“London, the crouching monster, like every other monster has to breathe, and breathe it does in its own obscure, malignant way. Its vital oxygen is composed of suburban working men and women of all kinds, who every morning are sucked up through an infinitely complicated respiratory apparatus of trains and termini into the mighty congested lungs, held there for a number of hours, and then, in the evening, exhaled violently through the same channels.
The men and women imagine they are going into London and coming out again more or less of their own free will, but the crouching monster sees all and knows better.
The area affected by this filthy inhalation actually extends beyond what we ordinarily think of as the suburbs – to towns, villages, and districts as far as, or further than, twenty-five miles from the capital. Amongst these was Thames Lockdon, which lay on the river some miles beyond Maidenhead on the Maidenhead line.
The conditions were those of intense war, intense winter, and the intensest black-out in the month of December.”
I have said it before, but I will say it again; Patrick Hamilton writes bloody well. The dark streets of Thames Lockdon and the dark mind of Miss Roach are enchanting and the terror of the war is ever present. Yet I didn’t quite enjoy the book, I think it was too detailed for my liking. Yet I loved the detailed writing, the way the sentences are structured. I love the last sentence in the book. And Miss Roach didn’t get my sympathy at all. I also really liked Doris Lessing’s introduction to the book.
– a London trilogy
the Midnight Bell (1930)
“The kiss of a wicked woman – the kiss of Sin… The sweet, brief, virginal kiss of Sin! A miraculous and exhilarating contradiction! It remained on his mouth like a touch of violets. There had never been such a kiss in the history of the world.”
Bob is a waiter at the Midnight Bell, a small pub in London. One a very busy night he meets a prostitute, but she is the prettiest girl in London. She is in a poor state, owing a few shillings on her rent. Bob has never lent money to strangers before, but the pretty Jenny, although she protests, gets the money and promises to pay him back. Bob cannot stop thinking about Jenny and starts walking the streets of West End in hope to see her again. And then he does and fell in love. He spends an awful lot of money on Jenny who hardly ever shows up on time, if at all, and is always in a miserable state. Bob is proud of the 80 pounds he has in the bank, but the more he sees of Jenny, the more money gets withdrawn from his account. But he loves Jenny and she is going to pay him back.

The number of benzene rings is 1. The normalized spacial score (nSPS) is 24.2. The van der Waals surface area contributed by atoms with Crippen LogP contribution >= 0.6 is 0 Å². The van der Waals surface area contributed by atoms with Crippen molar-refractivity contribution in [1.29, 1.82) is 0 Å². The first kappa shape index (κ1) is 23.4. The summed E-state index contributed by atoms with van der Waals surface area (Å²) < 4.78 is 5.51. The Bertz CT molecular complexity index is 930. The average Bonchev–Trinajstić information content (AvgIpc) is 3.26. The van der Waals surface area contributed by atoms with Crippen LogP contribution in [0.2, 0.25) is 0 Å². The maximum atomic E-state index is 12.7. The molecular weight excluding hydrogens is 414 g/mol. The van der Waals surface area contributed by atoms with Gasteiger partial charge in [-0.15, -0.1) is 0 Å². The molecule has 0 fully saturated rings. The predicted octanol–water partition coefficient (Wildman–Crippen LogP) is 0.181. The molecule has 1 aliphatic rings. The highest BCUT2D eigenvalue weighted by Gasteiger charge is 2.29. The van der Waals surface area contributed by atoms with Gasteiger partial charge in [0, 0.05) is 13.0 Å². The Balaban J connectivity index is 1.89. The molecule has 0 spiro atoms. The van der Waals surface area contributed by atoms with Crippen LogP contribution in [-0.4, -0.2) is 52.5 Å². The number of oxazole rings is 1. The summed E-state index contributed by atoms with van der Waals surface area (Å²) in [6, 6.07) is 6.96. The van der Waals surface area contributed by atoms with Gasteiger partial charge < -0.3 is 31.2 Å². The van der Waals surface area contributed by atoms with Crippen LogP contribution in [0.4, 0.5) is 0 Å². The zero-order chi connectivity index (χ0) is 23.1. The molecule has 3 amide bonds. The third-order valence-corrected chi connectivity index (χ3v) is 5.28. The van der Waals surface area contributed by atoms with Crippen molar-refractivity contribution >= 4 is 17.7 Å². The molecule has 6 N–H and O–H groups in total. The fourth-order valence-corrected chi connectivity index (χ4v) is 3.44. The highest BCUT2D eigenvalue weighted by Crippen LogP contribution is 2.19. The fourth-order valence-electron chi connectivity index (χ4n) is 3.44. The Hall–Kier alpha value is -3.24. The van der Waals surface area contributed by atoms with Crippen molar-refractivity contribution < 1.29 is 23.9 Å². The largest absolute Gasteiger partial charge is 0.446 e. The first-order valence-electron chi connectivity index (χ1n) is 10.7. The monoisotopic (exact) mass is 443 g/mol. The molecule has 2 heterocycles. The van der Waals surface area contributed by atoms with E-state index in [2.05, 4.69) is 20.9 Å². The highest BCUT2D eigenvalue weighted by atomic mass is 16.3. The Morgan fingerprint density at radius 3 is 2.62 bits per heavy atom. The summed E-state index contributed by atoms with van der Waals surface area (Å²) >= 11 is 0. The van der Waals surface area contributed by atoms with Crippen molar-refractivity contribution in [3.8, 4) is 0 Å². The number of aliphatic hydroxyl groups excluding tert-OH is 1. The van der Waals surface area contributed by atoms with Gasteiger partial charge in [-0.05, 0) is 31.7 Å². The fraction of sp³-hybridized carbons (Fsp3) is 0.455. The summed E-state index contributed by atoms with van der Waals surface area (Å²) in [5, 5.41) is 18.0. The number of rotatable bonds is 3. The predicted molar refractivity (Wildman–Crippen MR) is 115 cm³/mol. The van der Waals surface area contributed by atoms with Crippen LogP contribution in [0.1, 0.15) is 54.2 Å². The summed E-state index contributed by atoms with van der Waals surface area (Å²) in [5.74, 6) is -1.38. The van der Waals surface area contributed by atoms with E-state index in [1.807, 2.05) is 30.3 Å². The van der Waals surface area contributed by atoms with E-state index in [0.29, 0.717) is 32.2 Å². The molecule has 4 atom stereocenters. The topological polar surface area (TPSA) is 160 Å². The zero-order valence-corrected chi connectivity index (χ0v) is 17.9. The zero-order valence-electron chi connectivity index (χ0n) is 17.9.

“And how could he complain? Languishing husbands might love her to distraction; authors might give her books. She might go to Paris. But she was here now, forgiving him with little pressures – his ‘girl’. She had said she loved him”
“‘All through a glass of port,’ Jenny, the girl of the streets, had said. She had said it in jest, but who shall decline to surmise that she had stumbled upon the literal truth? If Jenny had not taken that first glass she would not have taken the second, and if she had not taken the second she would not have taken the third, and if she had not taken the third she would not then and there have resolved to abandon herself to the pleasures and perils of drink. And if she had not done that, she would not have become involved in the events which lost her her job, and set her going down the paths of destruction.”
The second book in the trilogy is all about Jenny, Bob’s love interest, and that fatal night that made her late for her new job as a maid in service at the age of 18 and thus made her a girl of the streets.
“‘Doesn’t the lake look lovely?’ said Mr. Eccles, for by now they had walked right round into view of the lake. ‘I shall never forget this lake’.
‘No. That was where we walked when we first Knew, said Mr. Eccles, giving her another nudge, while Ella concentrated on gropingly on a Letter. A postman alone could curb this prodigious man.”
Ella is the barmaid at the Midnight Bell and one day an older man, Mr. Eccles, asks her on a date to the theatre. A few weeks later they are engaged, but Ella is never sure of her feelings for this much older man with such a temper. And who she really loves is Bob, but he is unaware of her feelings.
Such a strange trilogy, not in chronological order at all and the second book doesn’t really correspond with the other two. I think that if the part about Jenny’s past had been left out, it would have been a much better book. But such lovely language and style of writing.
I agree with Doris Lessing; ‘Hamilton was a marvellous novelist who’s grossly neglected’. I’m definitely going to read more Patrick Hamilton, and I urge you to do the same.